In this paper I study and compare the earnings distributions for formal and informal workers using the data from the RLMS HSE survey for 2000-2010. I find that during the whole period earnings inequality was significantly higher in the informal sector than in the formal sector. Informality has statistically significant impact on the distribution of earnings, but its contribution is much smaller than the effects of other variable such as gender, education, region, and settlement type. Earnings inequality dramatically decreased in both sectors over the 2000-2010 period. In the formal sector the changes in the earning distribution were mainly generated by the changes in the distribution of hourly earnings. In the informal sector the reduction of inequality went through two channels: differences in both hourly rates and hours of work were declining. This reflects several underlying forces: a declining share of workers without permanent job and low barriers between the sectors (as inequality decreased by similar amount in both sectors). In fact, one third of the overall decline in the variance of logs over the 2000-2010 period is due to workers without permanent employment.
The paper attempts to quantify the effect of employment discrimination on the basis of disability status in Russia. We use data from the Russian Longitudinal Monitoring Survey - Higher School of Economics (RLMS-HSE) for 2005. This round of the RLMS HSE included a question on the presence of limitations on usual activities. The question allows distinguishing the effect of unobservable differences in productivity from the effect of discrimination on the basis of disability status. Parametric and nonparametric methods of decomposition are used to solve a problem of non-comparability of disabled and able-bodied individuals and to control for unobserved differences in productivity. Our findings show that nonparametric methods are more applicable to disability discrimination studies due to “lack of common support” problem. The evidence suggests that individuals with poor health face substantial discrimination on the basis of disability status in Russia. The discrimination explains up to 25 percent points of the total gap in employment probabilities. This effect should be interpreted as an upper bound of the discrimination after control for differences in observed and unobserved productivity characteristics. The effect may still include the impact of cash and non-cash disability benefits, self-selection into disability, environmental barriers, and wage discrimination. Our findings imply that current policy measures are not efficient in facilitating employment of the disabled.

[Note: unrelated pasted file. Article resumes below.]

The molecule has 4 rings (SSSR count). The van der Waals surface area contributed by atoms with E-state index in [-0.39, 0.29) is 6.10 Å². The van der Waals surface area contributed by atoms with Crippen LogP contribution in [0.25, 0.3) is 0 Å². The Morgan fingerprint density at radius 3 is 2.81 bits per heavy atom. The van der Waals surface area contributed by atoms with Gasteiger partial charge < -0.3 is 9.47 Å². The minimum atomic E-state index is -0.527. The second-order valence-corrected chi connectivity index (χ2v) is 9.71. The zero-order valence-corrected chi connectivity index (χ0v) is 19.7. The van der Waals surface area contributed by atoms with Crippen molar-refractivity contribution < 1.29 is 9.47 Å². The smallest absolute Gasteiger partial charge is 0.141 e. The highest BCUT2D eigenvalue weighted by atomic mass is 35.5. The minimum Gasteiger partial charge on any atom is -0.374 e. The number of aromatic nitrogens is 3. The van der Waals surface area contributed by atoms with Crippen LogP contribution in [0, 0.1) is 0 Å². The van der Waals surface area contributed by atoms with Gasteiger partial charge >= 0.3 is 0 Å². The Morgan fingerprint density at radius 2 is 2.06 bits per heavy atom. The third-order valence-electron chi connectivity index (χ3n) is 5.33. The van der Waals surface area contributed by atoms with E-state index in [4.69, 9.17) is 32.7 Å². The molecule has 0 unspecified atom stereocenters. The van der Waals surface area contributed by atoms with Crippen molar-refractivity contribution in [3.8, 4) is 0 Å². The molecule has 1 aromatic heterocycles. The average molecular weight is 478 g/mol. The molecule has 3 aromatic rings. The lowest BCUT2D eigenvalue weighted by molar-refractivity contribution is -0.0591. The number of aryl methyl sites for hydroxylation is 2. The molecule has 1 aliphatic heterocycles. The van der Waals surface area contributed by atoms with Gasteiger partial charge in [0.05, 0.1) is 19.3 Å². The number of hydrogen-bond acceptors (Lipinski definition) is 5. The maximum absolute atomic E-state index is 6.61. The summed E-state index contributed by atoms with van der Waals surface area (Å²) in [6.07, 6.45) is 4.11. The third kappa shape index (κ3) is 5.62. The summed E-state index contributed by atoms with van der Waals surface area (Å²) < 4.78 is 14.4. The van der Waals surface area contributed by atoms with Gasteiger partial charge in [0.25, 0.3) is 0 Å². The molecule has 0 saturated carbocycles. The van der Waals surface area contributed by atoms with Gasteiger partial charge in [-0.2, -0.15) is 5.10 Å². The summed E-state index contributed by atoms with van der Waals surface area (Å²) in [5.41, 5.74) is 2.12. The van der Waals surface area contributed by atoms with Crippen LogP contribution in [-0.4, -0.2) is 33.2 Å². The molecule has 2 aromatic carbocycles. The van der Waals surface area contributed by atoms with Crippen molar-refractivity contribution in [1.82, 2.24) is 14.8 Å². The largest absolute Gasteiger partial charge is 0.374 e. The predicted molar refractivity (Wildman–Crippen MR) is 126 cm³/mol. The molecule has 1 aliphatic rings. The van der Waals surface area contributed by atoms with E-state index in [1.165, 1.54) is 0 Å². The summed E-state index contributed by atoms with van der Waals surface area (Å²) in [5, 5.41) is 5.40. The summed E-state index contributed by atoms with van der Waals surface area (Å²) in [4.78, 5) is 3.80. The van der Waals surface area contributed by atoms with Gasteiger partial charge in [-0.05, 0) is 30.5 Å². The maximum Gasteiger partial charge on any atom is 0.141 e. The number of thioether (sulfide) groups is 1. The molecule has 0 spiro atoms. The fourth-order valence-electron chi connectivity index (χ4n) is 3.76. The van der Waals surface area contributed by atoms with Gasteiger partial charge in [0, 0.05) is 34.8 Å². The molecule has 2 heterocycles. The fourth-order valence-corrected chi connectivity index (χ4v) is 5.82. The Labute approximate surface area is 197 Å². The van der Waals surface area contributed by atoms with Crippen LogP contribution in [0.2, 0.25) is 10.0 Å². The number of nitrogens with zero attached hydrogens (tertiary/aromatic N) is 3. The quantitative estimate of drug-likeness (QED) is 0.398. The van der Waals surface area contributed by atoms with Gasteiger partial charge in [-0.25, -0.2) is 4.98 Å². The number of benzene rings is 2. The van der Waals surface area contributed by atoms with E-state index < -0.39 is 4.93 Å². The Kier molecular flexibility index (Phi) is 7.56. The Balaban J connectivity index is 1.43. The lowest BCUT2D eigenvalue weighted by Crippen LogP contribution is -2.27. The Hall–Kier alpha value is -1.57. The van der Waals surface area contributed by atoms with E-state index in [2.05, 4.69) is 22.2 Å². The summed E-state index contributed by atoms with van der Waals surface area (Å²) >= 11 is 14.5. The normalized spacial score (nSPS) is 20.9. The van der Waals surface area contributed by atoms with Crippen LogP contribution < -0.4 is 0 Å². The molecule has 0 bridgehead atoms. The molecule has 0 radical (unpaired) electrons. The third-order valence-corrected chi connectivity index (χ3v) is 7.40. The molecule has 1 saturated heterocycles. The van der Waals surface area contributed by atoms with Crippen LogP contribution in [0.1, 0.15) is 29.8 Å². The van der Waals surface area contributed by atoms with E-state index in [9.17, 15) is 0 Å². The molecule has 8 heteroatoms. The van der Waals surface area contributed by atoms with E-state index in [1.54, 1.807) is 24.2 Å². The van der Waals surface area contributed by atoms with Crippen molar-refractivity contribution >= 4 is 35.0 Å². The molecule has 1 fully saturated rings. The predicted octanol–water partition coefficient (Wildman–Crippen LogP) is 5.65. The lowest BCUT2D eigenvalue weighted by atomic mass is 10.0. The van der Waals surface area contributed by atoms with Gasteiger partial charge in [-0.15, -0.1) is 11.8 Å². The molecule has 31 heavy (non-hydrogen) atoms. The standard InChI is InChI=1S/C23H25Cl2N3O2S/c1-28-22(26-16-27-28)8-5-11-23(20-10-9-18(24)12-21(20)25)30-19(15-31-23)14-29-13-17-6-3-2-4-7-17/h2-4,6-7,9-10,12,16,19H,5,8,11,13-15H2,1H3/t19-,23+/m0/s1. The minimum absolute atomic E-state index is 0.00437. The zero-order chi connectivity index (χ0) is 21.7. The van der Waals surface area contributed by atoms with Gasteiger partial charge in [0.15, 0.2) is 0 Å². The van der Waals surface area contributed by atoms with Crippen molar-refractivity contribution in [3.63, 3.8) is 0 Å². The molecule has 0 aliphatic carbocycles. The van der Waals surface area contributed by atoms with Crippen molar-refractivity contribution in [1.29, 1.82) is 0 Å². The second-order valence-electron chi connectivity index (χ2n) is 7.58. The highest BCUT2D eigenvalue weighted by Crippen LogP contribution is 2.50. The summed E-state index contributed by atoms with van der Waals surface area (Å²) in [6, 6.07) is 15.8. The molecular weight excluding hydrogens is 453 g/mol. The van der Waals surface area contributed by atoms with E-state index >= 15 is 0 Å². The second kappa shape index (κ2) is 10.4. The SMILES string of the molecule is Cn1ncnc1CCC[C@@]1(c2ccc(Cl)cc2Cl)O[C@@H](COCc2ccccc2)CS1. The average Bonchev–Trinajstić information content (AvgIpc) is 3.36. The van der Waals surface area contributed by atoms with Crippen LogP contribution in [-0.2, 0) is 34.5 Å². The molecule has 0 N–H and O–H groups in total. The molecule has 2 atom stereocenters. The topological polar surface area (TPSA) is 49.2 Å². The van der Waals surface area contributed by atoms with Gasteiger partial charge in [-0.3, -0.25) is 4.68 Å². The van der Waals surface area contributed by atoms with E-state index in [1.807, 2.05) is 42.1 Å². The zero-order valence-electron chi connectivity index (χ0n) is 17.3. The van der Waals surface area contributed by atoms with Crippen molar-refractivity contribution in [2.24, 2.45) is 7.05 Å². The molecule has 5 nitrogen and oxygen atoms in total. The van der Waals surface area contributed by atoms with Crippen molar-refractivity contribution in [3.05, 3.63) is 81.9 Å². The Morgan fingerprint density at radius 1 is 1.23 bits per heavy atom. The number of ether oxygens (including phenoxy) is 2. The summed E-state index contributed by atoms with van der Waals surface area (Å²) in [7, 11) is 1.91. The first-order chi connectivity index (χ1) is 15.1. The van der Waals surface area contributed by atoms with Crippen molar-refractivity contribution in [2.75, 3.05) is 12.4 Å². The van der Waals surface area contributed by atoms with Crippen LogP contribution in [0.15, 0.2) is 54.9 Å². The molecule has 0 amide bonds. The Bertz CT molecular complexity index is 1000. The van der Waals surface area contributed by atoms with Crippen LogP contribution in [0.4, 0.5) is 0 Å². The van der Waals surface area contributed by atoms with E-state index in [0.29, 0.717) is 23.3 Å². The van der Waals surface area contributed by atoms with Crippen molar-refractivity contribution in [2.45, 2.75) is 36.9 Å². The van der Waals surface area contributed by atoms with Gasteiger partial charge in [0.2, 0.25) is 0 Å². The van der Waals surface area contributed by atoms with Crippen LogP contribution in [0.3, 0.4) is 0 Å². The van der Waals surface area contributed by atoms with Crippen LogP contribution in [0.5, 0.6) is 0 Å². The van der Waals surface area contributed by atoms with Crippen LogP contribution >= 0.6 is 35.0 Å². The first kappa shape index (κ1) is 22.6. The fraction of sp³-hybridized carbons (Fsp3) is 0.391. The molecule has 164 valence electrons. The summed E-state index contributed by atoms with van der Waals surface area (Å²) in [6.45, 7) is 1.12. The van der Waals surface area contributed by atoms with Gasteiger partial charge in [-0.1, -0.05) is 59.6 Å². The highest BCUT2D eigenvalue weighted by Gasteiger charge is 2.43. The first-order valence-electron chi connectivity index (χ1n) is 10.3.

The paper discusses the composition and dynamics of low paid workers whose hourly wages do not exceed two thirds of the median value. Using RLMS-HSE data for 2002–2016, we analyze how the size and the composition of low-paid employment, and the likelihood of being low-paid have changed over time. Our findings suggest that the size of the group has decreased from 30 до 24% of the total employment over the study period, while the chances of being low paid are significantly higher for those who have lower level of education, who are employed in low skilled jobs, and who reside outside large cities. However, the main focus of the study is on the earnings mobility of low paid workers. The key question is whether the low paid state is a dead-end and a long-term trap or is it just a stepping stone towards the high pay group? In order to answer this question, we apply a dynamic random effects multinomial logit-model, which allows to control for unobserved heterogeneity and to account for initial conditions problem. The study demonstrates high degree of structural dependence: two out of three low paid workers cannot exit this state over the year. This trap effect is stronger for women than for men. Though the stepping stone effect is also present, it is much weaker and relates to only one out of four low paid workers.